A perspective on the regulation of the evaluation of new antithrombotic drugs.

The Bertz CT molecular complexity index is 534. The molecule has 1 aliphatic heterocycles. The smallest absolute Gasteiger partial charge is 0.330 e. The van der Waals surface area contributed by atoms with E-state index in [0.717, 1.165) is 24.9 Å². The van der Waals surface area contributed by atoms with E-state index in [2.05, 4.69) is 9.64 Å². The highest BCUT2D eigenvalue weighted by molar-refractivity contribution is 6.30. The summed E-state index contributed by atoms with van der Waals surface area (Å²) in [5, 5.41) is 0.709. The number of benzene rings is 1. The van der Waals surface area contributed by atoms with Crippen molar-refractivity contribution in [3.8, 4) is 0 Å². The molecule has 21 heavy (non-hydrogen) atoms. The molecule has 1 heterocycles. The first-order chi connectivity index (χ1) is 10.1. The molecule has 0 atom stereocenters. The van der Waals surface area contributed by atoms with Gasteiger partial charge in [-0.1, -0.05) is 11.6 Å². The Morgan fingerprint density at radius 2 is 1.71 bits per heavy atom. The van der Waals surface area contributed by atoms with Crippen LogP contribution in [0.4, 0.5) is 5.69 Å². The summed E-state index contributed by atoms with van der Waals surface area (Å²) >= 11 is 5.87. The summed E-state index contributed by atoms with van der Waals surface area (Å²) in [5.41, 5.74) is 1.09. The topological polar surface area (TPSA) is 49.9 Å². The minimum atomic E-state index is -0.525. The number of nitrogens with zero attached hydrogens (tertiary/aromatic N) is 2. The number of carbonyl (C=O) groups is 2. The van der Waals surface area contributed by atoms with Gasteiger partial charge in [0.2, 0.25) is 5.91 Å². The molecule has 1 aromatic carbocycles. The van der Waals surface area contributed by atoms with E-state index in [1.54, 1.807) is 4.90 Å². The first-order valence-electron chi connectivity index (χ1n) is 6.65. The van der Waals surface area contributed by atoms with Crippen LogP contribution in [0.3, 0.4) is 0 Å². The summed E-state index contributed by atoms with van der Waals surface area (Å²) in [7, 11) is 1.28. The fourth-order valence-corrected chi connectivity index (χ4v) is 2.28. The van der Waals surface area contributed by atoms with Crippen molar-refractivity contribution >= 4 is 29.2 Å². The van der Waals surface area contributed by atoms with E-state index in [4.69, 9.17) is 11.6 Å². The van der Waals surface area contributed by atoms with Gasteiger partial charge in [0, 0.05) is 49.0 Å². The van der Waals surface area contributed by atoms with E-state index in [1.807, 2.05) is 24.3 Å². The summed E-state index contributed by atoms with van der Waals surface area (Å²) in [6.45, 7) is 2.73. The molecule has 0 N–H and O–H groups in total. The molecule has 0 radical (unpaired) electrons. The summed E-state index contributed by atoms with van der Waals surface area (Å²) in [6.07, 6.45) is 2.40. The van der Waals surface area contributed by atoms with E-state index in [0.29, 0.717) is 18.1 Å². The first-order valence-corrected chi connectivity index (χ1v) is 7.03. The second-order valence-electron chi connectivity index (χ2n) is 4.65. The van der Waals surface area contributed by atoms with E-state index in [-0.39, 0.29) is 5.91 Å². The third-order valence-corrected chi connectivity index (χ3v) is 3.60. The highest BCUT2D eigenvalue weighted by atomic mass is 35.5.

We have entered a period of great possibility for improving clinical outcomes for patients with arterial thrombotic disorders using new antithrombotic agents. A variety of new therapies are now in clinical trials, while several others have just received regulatory approval for use in clinical practice. Because of the increasing complexity of the clinical environment and improvements in our ability to manipulate biology for potential therapeutic benefit, a host of new therapeutic agents will be available for testing in the next decade, and it will become increasingly difficult to determine when a true benefit has occurred. In this therapeutic field, regulatory approval requires a substantial level of evidence from randomized controlled trials. "Superiority" trials are relatively easy to understand, but placebo-controlled trials are becoming increasingly difficult to justify when at least one effective therapy already exists for a disease. Proving superiority over an active control can be difficult and may require a large sample size. Positive-control trials are aimed at equivalence or noninferiority in an effort to prove that a significant difference in clinical outcomes can be excluded. Another approach to demonstrating that the experimental therapy is superior to a putative placebo has been called "sufficiency." A review of recent regulatory decisions demonstrates the need for carefully constructed clinical trial programs that take into account previous experience, interactions, and the current therapeutic environment.
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